Category Archives: Mind•Body•Soul

10 Foods Impacting Your Mood

Did you know the food you eat can literally make you feel happy or sad? Nutrition is one of the main components of mental health, so it’s important to stock your plate with good food while cutting some of those less beneficial alternatives.

“Food can definitely alter your mood,” says Dr. Shoshana Bennett.“Sometimes the effect is immediate, other times there’s a delay of an hour or so. Over time, the wrong foods can create a continuous foul mood or negative state of mind. Many people still aren’t making the connection between their emotional well-being and what they ate for dinner – or the last 200 dinners.”

Bennett explains that certain foods can negatively affect the neurotransmitters in our brains; these chemicals control sleep, appetite, mood and more. Bad foods can also cause inflammation, which may lead to other physical and mental disorders. She recommends eating these five types of food to feel happy, healthy and balanced:

1. Complex carbohydrates
Foods like beans, potatoes and whole grains are necessary for staying upbeat, as the complex carbohydrates they contain help the brain make serotonin, a mood-changing chemical. Without enough complex carbohydrates, a person can become angry and depressed.

 2. Cold-water fish
Salmon, mackerel and sardines are high in the omega-3s that help boost mood. Several studies show that a deficit in omega-3 fatty acids is linked to anxiety and depression. Most people in the U.S. don’t eat enough fresh, cold-water fish, so supplements are required.

“It’s important to use omega-3 supplements of pure quality,” says Bennett. “This means knowing where the fish comes from and how the supplements are manufactured.”

3.  Selenium
“Research shows people with low levels of the mineral selenium have poorer moods, including the tendency toward depression,” Bennett says.

Foods rich in selenium include shellfish, tuna, nuts, seeds, fish, pork, chicken and pasta. Bennett cautions that too much of this mineral is not healthy either, and recommends checking with a health care practitioner for guidance before taking selenium as a supplement.

4. Folic acid
A diet too low in folic acids can deplete serotonin. Research suggests that depression can be relieved by taking folate supplements or eating more food containing folate, such as spinach, lentils, garbanzo and other beans, romaine lettuce and broccoli.

“Folate is water-soluble, so your body does not store it,” says Bennett. “You need to eat foods regularly that contain it.”

5.  Vitamin D
Vitamin D-rich foods like eggs, milk, cheese and fatty fish (like tuna) help to activate serotonin. Furthermore, research shows a strong connection between low levels of vitamin D and symptoms of depression.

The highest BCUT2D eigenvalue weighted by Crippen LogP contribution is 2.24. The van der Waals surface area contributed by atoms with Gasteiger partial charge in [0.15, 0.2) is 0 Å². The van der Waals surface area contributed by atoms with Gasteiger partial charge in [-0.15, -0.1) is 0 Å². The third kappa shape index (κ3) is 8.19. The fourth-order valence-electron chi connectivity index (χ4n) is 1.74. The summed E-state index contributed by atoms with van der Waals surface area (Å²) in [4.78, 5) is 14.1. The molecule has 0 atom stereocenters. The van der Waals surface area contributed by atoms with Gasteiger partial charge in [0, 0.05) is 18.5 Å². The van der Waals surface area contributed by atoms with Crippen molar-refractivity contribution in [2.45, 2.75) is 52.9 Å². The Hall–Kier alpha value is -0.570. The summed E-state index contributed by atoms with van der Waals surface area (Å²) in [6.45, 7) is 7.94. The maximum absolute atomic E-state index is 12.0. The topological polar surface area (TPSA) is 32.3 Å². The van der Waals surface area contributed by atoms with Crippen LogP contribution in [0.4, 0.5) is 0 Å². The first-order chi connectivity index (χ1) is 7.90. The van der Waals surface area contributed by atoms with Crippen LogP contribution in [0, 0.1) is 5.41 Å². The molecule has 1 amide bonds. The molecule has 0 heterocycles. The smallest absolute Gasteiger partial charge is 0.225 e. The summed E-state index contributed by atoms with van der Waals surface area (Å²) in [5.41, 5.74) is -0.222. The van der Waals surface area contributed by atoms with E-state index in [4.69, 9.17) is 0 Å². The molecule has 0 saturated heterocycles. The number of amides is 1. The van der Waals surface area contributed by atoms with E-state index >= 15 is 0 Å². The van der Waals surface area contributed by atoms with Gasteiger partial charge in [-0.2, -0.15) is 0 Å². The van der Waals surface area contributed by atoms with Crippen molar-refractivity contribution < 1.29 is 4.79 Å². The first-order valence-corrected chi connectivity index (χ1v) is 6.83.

Knowing what foods to skip is just as important as knowing which foods to eat, so Bennett recommends cutting down on these “bad-mood foods”:

1. Sugar
Eating sugar provides a rush of energy, but soon afterward, blood glucose levels drop and lead to low mood and short-temperedness.

2. Sweeteners
Aspartame and other sweeteners can cause depression and insomnia since they block the production of serotonin. If you want a sweetener but are trying to avoid sugar, use stevia or xylitol instead.

3.  Processed carbs
Snack foods, white bread, most cereals and pasta contain processed carbs that negatively affect blood sugar levels the same way as sugar.

4. Hydrogenated oils
Trans fats are physically and mentally dangerous because they can contribute to depression and other illnesses.

5. Sodium
High sodium can negatively affect the neurological system and contribute to depression and fatigue.

“You don’t have to make major changes all at once,” says Bennett. “It’s often more beneficial if one small, realistic alteration is made at a time. Once you experience the payoff – not just read or hear about them – then it becomes fun!”

The Risks We Take

I’ve always admired risk takers. You know, thrill seekers in helmets jumping off bridges or flying through the air with GoPro cameras strapped to their heads. I envy their rosy cheeks and deep smiles and brightly colored outfits.

Everything about them screams “I’m alive!” while everything in me just screams at the thought of zip lining across a 400 foot mountain gorge.  My lack of risk taking has long been a dark spot on my soul. I even have a difficult time hitting on a guy in a bar.

Until I realized risks don’t always mean jumping off a cliff.

I have a good friend, named Kurt. I adore him. And as it happens, he adores me. One night over dinner he asked if I would join him in completing his global To-Do list. As soon as the question left his mouth, my brain became a vortex of possible complications… what about my dog? My apartment? My parents need me and there’s all those planes disappearing in that pesky ocean.

My late thirty-something self couldn’t do it. My girlfriends thought I was insane. Who would turn down a proposition like that?